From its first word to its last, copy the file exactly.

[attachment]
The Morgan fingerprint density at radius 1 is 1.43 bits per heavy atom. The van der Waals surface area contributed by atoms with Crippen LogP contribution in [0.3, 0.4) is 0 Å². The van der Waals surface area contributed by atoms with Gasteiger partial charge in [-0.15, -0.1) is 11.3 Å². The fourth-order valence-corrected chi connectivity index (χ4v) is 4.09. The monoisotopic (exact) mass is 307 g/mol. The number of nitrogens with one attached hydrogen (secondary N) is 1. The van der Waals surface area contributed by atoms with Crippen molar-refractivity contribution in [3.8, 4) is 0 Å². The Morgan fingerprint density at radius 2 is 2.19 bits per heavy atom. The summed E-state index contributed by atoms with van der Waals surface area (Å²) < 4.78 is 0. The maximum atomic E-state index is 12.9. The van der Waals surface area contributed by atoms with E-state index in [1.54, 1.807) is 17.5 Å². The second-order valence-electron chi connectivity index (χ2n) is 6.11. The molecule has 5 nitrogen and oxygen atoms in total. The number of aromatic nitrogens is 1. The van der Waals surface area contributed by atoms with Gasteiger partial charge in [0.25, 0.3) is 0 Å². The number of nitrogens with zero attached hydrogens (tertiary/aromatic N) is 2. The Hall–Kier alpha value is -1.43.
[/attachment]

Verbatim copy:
The Morgan fingerprint density at radius 1 is 1.43 bits per heavy atom. The van der Waals surface area contributed by atoms with Crippen LogP contribution in [0.3, 0.4) is 0 Å². The van der Waals surface area contributed by atoms with Gasteiger partial charge in [-0.15, -0.1) is 11.3 Å². The fourth-order valence-corrected chi connectivity index (χ4v) is 4.09. The monoisotopic (exact) mass is 307 g/mol. The number of nitrogens with one attached hydrogen (secondary N) is 1. The van der Waals surface area contributed by atoms with Crippen molar-refractivity contribution in [3.8, 4) is 0 Å². The Morgan fingerprint density at radius 2 is 2.19 bits per heavy atom. The summed E-state index contributed by atoms with van der Waals surface area (Å²) < 4.78 is 0. The maximum atomic E-state index is 12.9. The van der Waals surface area contributed by atoms with E-state index in [1.54, 1.807) is 17.5 Å². The second-order valence-electron chi connectivity index (χ2n) is 6.11. The molecule has 5 nitrogen and oxygen atoms in total. The number of aromatic nitrogens is 1. The van der Waals surface area contributed by atoms with Gasteiger partial charge in [0.25, 0.3) is 0 Å². The number of nitrogens with zero attached hydrogens (tertiary/aromatic N) is 2. The Hall–Kier alpha value is -1.43.